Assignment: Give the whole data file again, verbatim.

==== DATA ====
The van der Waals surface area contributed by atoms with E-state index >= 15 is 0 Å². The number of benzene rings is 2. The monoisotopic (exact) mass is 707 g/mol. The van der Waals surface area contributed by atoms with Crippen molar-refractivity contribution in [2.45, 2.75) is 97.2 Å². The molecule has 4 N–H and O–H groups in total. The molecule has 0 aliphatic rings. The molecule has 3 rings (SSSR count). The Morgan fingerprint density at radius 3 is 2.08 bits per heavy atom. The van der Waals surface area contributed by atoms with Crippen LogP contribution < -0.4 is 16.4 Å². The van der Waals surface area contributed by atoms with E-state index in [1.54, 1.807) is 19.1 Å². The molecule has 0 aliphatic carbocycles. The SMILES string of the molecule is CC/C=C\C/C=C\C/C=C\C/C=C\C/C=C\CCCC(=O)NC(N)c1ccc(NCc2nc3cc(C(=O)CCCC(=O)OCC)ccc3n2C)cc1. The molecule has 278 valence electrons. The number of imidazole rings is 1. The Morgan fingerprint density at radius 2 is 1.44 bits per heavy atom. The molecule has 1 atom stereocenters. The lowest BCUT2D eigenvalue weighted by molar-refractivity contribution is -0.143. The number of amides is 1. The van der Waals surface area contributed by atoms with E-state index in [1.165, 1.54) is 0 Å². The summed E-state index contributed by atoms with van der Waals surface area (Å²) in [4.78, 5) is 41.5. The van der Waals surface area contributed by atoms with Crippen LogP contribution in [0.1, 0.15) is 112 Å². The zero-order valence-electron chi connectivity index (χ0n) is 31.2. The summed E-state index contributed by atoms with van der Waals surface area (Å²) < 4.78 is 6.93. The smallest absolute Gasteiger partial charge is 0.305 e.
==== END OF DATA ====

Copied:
The van der Waals surface area contributed by atoms with E-state index >= 15 is 0 Å². The number of benzene rings is 2. The monoisotopic (exact) mass is 707 g/mol. The van der Waals surface area contributed by atoms with Crippen molar-refractivity contribution in [2.45, 2.75) is 97.2 Å². The molecule has 4 N–H and O–H groups in total. The molecule has 0 aliphatic rings. The molecule has 3 rings (SSSR count). The Morgan fingerprint density at radius 3 is 2.08 bits per heavy atom. The van der Waals surface area contributed by atoms with Crippen LogP contribution < -0.4 is 16.4 Å². The van der Waals surface area contributed by atoms with E-state index in [1.54, 1.807) is 19.1 Å². The molecule has 0 aliphatic carbocycles. The SMILES string of the molecule is CC/C=C\C/C=C\C/C=C\C/C=C\C/C=C\CCCC(=O)NC(N)c1ccc(NCc2nc3cc(C(=O)CCCC(=O)OCC)ccc3n2C)cc1. The molecule has 278 valence electrons. The number of imidazole rings is 1. The Morgan fingerprint density at radius 2 is 1.44 bits per heavy atom. The molecule has 1 atom stereocenters. The lowest BCUT2D eigenvalue weighted by molar-refractivity contribution is -0.143. The number of amides is 1. The van der Waals surface area contributed by atoms with E-state index in [1.165, 1.54) is 0 Å². The summed E-state index contributed by atoms with van der Waals surface area (Å²) in [4.78, 5) is 41.5. The van der Waals surface area contributed by atoms with Crippen LogP contribution in [0.1, 0.15) is 112 Å². The zero-order valence-electron chi connectivity index (χ0n) is 31.2. The summed E-state index contributed by atoms with van der Waals surface area (Å²) < 4.78 is 6.93. The smallest absolute Gasteiger partial charge is 0.305 e.